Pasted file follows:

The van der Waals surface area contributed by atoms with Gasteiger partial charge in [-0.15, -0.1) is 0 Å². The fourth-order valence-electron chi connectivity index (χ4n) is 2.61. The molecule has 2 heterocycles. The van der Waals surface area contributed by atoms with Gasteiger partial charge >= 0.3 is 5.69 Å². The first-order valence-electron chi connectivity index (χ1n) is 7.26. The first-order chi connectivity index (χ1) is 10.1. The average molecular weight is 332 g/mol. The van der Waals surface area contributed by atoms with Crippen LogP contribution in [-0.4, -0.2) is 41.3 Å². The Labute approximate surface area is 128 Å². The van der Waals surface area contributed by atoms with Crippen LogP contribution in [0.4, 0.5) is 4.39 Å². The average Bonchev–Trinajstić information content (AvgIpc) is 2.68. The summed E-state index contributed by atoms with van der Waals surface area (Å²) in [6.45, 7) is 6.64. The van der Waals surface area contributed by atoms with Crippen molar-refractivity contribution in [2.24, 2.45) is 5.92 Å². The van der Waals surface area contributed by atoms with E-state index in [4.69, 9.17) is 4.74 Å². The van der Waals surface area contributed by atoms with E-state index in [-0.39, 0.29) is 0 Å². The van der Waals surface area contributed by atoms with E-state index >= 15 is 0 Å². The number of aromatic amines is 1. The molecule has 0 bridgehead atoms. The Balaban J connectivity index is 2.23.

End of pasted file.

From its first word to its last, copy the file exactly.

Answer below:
The van der Waals surface area contributed by atoms with Gasteiger partial charge in [-0.15, -0.1) is 0 Å². The fourth-order valence-electron chi connectivity index (χ4n) is 2.61. The molecule has 2 heterocycles. The van der Waals surface area contributed by atoms with Gasteiger partial charge >= 0.3 is 5.69 Å². The first-order valence-electron chi connectivity index (χ1n) is 7.26. The first-order chi connectivity index (χ1) is 10.1. The average molecular weight is 332 g/mol. The van der Waals surface area contributed by atoms with Crippen LogP contribution in [-0.4, -0.2) is 41.3 Å². The Labute approximate surface area is 128 Å². The van der Waals surface area contributed by atoms with Crippen LogP contribution in [0.4, 0.5) is 4.39 Å². The average Bonchev–Trinajstić information content (AvgIpc) is 2.68. The summed E-state index contributed by atoms with van der Waals surface area (Å²) in [6.45, 7) is 6.64. The van der Waals surface area contributed by atoms with Crippen molar-refractivity contribution in [2.24, 2.45) is 5.92 Å². The van der Waals surface area contributed by atoms with E-state index in [4.69, 9.17) is 4.74 Å². The van der Waals surface area contributed by atoms with E-state index in [-0.39, 0.29) is 0 Å². The van der Waals surface area contributed by atoms with E-state index >= 15 is 0 Å². The number of aromatic amines is 1. The molecule has 0 bridgehead atoms. The Balaban J connectivity index is 2.23.